I asked Rick Shurtz, Teaching Pastor here at Gateway, to write the next two blogs based on his new book Freebird: Work Free, Live Free. I read it this summer and it’s excellent! Very creatively written as a story of four friends who coax a member of their group into a dare that turns his view of work and life upside down. The wisdom of Solomon meets the writer of Friends. I highly recommend it. Here’s Rick with some wisdom on your work.
Freedom at work is a bit of an oxymoron. We don’t seek freedom at work. We seek freedom from work. We work to earn and save money, so we can one day be free. In the meantime, we get up, go to work, and do our thing.
Not long ago we surveyed our church and asked what they’d like us to teach on. The number one requested topic was work stress.
Not marriage. Not parenting. Not sex.
Maybe I shouldn’t be surprised. Work is a universal reality. No matter your lot in life, you work. You may or may not get a paycheck for your work (the stay-at-home parent), but make no mistake about it, you work.
So what’s it take? If work is a reality, and freedom from work is a distant maybe, what’s it take to experience freedom today? How might we have freedom at work?
I have three observations that together have brought a great deal of liberation to me in my work.
The first is the above all else observation.
Above all else, guard your heart, for it is the wellspring of life. Proverbs 4:23
Of the long list of things I can do in my life, at the very top of the list, above anything else, I am to guard my heart. Why? Because everything I do springs from my desires.
Which has a great many implications on work.
Let’s take one of my heart’s desires.
Like most anybody, I desire pleasure. This desire is why I eat ice cream, climb mountains, listen to music, and go to the beach. It’s also, believe it or not, one of the reasons why I work.
I work because I seek pleasure in it.
There are things I like about my job.
Not everything, but many things.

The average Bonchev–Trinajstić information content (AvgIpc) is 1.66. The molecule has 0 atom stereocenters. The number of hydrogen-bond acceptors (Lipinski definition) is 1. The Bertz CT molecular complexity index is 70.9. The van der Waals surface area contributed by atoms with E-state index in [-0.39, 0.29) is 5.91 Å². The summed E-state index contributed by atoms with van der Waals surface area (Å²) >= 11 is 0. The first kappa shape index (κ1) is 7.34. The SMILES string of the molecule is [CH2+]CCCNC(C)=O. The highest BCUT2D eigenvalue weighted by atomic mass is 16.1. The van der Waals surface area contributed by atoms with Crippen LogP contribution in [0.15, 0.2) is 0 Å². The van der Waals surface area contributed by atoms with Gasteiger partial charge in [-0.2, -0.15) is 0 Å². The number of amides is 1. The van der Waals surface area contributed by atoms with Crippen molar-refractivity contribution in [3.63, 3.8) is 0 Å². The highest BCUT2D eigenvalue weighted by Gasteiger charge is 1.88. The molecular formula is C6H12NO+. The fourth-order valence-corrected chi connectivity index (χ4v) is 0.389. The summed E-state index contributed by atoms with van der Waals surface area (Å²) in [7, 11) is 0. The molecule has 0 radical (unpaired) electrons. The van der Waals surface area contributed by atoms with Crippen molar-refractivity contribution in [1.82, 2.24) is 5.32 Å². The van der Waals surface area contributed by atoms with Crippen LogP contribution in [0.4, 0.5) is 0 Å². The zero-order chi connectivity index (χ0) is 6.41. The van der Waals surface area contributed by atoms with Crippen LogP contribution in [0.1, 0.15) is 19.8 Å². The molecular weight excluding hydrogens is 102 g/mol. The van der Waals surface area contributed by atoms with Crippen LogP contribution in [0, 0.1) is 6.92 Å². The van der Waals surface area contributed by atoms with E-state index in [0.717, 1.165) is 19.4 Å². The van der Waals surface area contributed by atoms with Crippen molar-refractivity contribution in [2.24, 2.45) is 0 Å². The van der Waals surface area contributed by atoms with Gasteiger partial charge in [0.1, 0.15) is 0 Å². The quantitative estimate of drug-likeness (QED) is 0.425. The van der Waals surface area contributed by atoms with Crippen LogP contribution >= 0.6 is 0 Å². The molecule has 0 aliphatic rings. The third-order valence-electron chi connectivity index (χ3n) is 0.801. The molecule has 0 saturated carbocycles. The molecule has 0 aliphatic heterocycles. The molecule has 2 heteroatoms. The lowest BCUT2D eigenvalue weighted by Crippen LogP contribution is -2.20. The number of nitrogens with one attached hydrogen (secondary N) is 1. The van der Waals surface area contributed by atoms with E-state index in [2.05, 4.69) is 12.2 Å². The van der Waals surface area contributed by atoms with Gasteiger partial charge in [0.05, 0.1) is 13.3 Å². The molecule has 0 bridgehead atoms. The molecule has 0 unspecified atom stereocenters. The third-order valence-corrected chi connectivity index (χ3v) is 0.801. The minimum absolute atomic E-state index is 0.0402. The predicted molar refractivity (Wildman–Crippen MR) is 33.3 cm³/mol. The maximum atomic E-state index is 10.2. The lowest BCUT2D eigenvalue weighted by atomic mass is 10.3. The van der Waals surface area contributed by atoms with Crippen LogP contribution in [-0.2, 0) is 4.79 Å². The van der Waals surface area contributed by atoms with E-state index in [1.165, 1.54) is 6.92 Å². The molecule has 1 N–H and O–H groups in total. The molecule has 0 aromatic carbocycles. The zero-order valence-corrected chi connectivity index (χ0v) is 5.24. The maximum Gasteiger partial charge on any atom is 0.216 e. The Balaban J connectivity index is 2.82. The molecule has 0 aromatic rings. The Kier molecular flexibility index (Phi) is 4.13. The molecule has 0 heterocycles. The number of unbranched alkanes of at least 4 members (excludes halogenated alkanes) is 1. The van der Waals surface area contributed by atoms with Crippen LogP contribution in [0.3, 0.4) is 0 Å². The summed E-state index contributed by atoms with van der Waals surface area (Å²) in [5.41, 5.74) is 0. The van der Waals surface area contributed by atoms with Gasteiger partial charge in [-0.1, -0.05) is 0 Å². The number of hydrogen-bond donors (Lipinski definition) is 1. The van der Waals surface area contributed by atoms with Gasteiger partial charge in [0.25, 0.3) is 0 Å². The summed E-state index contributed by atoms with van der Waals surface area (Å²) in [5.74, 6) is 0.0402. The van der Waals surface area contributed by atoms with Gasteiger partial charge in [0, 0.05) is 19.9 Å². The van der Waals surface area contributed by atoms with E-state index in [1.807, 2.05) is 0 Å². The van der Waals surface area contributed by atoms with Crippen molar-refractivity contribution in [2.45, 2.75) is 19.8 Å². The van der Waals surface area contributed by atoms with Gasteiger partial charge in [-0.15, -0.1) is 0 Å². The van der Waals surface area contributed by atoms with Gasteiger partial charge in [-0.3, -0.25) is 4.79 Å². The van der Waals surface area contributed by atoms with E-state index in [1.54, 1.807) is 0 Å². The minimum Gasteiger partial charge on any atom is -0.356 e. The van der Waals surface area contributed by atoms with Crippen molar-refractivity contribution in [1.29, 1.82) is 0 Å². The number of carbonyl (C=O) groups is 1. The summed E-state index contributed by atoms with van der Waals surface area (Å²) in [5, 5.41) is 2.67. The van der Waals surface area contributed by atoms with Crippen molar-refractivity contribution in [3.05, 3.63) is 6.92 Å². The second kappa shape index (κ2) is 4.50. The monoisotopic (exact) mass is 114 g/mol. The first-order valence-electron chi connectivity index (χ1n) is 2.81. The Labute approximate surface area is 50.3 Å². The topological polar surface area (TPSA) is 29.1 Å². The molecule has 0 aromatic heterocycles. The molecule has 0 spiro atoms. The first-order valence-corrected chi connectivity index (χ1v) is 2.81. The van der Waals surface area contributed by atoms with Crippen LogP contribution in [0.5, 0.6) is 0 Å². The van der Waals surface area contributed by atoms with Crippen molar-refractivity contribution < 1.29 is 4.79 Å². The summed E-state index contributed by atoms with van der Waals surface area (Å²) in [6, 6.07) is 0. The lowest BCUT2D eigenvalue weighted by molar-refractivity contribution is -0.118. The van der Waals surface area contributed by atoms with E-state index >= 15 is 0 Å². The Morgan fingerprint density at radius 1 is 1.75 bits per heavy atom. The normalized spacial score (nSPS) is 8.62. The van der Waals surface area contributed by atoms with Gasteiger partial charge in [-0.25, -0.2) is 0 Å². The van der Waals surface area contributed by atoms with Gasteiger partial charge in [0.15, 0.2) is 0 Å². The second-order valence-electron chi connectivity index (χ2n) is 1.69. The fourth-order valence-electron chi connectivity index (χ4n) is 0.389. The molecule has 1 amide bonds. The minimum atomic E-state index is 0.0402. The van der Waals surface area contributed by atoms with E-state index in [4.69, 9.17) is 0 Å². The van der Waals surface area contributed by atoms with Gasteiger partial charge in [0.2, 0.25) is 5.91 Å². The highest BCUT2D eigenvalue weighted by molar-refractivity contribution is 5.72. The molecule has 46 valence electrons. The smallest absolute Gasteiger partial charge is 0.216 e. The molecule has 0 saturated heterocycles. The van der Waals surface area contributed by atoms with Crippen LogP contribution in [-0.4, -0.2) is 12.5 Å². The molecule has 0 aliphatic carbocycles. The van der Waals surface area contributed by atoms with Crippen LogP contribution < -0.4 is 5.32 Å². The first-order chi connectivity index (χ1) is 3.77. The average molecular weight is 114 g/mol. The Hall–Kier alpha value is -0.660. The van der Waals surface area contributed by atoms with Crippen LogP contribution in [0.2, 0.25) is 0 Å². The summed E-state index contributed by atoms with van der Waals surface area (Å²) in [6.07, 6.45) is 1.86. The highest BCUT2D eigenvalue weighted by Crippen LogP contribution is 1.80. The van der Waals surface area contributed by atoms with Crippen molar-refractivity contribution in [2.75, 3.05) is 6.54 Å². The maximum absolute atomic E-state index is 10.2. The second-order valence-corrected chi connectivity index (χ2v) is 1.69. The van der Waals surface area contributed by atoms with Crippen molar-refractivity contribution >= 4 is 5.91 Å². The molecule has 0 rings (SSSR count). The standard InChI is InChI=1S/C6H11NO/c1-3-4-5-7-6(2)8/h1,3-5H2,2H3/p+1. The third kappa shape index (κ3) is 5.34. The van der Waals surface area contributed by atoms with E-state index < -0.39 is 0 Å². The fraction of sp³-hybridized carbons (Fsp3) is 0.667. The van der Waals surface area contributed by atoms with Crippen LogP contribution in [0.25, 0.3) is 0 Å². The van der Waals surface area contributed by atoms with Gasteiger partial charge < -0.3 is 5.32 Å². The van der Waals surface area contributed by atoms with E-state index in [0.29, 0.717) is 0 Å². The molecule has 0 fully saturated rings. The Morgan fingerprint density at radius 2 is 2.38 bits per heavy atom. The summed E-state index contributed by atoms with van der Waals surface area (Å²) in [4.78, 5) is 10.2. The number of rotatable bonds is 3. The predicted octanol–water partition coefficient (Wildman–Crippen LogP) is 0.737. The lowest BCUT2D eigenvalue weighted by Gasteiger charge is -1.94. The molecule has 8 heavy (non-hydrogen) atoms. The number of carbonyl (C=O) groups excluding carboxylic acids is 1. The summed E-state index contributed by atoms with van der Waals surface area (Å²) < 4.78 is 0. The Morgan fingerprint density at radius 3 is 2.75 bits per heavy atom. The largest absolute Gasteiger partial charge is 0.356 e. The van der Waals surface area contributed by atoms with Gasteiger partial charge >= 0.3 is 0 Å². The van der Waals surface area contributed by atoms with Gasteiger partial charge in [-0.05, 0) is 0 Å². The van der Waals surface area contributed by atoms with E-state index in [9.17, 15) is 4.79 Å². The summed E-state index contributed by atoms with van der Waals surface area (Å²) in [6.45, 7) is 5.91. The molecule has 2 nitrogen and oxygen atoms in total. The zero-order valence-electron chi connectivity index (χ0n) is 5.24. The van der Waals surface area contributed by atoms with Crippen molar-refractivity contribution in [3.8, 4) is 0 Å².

This is true of my job as a pastor, but it was also true when I was in sales for a start-up dot com. I liked calling on Fortune 500 companies. I liked pitching our services. I liked overcoming objections and beating out the competition. I especially liked closing deals. The entire sales cycle, when it worked, was gratifying. Believe it or not, that job satisfied the portion of my heart that craved pleasure.
I say sort-of because there were also aspects of the job that frustrated my heart’s desire for pleasure. There were days I dialed the phone 100+ times and had nothing to show for it. There were emails from dissatisfied clients. There was the time I wanted a promotion, and it was given to a colleague. I could go on and on, but I don’t need to. We’re all quite familiar with how work can frustrate our desire for pleasure.
Which leads to my second observation. It will sound downright wrong to some, and if misapplied, it is wrong. But hold it in proper light, and it’s both powerful and liberating.
Put simply, we must set realistic expectations—and at times even lower our expectations—on what work will and will not deliver.
We live in a unique period of human history. Unique, because in the grand scheme of time, it wasn’t long ago that work was just work. We farmed. We raised cattle. Maybe we pounded mettle into tools as the local blacksmith. The complexity of opportunities that seems so normal to us today, for the most part, has been a great gift. We can find work that suits our unique personalities and talents. But the complexity of opportunities has also raised expectations on work to unreasonable levels. Previous generations asked the “What kind of work will satisfy me?” question far less frequently. In our day, we obsess over it. Discovering our best fit in the best job is both good and essential, but wise is the person who recognizes the limitations.
These first two observations work together. Scripture exhorts us to guard our hearts. One of the ways we do this is by setting realistic expectations on what our work will and will not deliver.
Will we experience pleasure in our work?
Will our work fully satisfy us?
That might seem obvious—because it is obvious—but carry the thought with you when you work, and bring it out when you hit a patch of frustration. Frustrations flare when work doesn’t deliver what we hoped it would deliver. But what if we learned to quiet ourselves and remind ourselves that work is supposed to bring a degree of pleasure, but its never promised to be our everything? In that, I’ve found a great deal of freedom. No longer am I enslaved to idealism, wondering why I can’t get my work to be just right. I don’t know how that observation might help you, but for me, it’s empowered me to enjoy work for what it is rather than hate it for what it’s not.
My third observation builds on these first two. It addresses how our spiritual lives intersect with our work lives. It’s too much for one post, though. If you’re intrigued, Freedom @ Work, Part 2 is coming soon.
Rick Shurtz is a Teaching Pastor at Gateway Church. His recently published first book—Freebird: Work Free. Live Free.—addresses how our spiritual lives intersect with our work lives. For a copy of the opening chapter, click this link – Freebird – Chapter 1. To purchase it on Amazon, click here.